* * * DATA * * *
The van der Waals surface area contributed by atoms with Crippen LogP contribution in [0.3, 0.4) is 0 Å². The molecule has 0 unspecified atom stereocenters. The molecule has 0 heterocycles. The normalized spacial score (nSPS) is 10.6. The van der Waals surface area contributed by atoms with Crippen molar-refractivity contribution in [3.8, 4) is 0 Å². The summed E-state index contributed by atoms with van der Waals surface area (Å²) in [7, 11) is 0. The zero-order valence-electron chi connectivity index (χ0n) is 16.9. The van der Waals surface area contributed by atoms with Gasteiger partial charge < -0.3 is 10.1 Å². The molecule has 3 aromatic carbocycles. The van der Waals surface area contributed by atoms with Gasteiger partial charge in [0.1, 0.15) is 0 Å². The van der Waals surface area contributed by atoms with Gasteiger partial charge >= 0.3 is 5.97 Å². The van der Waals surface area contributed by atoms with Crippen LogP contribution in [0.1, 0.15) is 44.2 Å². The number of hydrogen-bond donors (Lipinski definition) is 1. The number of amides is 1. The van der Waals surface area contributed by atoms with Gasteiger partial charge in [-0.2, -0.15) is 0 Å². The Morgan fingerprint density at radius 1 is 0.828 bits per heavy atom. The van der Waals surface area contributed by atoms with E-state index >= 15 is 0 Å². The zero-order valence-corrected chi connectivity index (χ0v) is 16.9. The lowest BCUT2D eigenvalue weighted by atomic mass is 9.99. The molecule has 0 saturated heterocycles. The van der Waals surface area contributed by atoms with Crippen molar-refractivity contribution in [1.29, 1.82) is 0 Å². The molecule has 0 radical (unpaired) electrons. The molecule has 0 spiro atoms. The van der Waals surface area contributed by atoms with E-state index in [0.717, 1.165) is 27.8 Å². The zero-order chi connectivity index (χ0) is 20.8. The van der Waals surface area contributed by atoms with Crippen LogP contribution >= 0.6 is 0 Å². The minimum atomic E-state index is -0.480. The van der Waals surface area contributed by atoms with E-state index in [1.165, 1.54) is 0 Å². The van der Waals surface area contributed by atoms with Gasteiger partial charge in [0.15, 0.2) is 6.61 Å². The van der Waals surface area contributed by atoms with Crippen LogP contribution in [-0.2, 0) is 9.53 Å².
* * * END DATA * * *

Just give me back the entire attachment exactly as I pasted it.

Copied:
The van der Waals surface area contributed by atoms with Crippen LogP contribution in [0.3, 0.4) is 0 Å². The molecule has 0 unspecified atom stereocenters. The molecule has 0 heterocycles. The normalized spacial score (nSPS) is 10.6. The van der Waals surface area contributed by atoms with Crippen molar-refractivity contribution in [3.8, 4) is 0 Å². The summed E-state index contributed by atoms with van der Waals surface area (Å²) in [7, 11) is 0. The zero-order valence-electron chi connectivity index (χ0n) is 16.9. The van der Waals surface area contributed by atoms with Gasteiger partial charge < -0.3 is 10.1 Å². The molecule has 3 aromatic carbocycles. The van der Waals surface area contributed by atoms with Gasteiger partial charge in [0.1, 0.15) is 0 Å². The van der Waals surface area contributed by atoms with Gasteiger partial charge >= 0.3 is 5.97 Å². The van der Waals surface area contributed by atoms with Crippen LogP contribution in [0.1, 0.15) is 44.2 Å². The number of hydrogen-bond donors (Lipinski definition) is 1. The number of amides is 1. The van der Waals surface area contributed by atoms with Gasteiger partial charge in [-0.2, -0.15) is 0 Å². The Morgan fingerprint density at radius 1 is 0.828 bits per heavy atom. The van der Waals surface area contributed by atoms with E-state index >= 15 is 0 Å². The zero-order valence-corrected chi connectivity index (χ0v) is 16.9. The lowest BCUT2D eigenvalue weighted by atomic mass is 9.99. The molecule has 0 saturated heterocycles. The van der Waals surface area contributed by atoms with Crippen molar-refractivity contribution in [1.29, 1.82) is 0 Å². The molecule has 0 radical (unpaired) electrons. The molecule has 0 spiro atoms. The van der Waals surface area contributed by atoms with E-state index in [0.717, 1.165) is 27.8 Å². The zero-order chi connectivity index (χ0) is 20.8. The van der Waals surface area contributed by atoms with Crippen LogP contribution >= 0.6 is 0 Å². The minimum atomic E-state index is -0.480. The van der Waals surface area contributed by atoms with E-state index in [1.165, 1.54) is 0 Å². The van der Waals surface area contributed by atoms with Gasteiger partial charge in [0.15, 0.2) is 6.61 Å². The van der Waals surface area contributed by atoms with Crippen LogP contribution in [-0.2, 0) is 9.53 Å².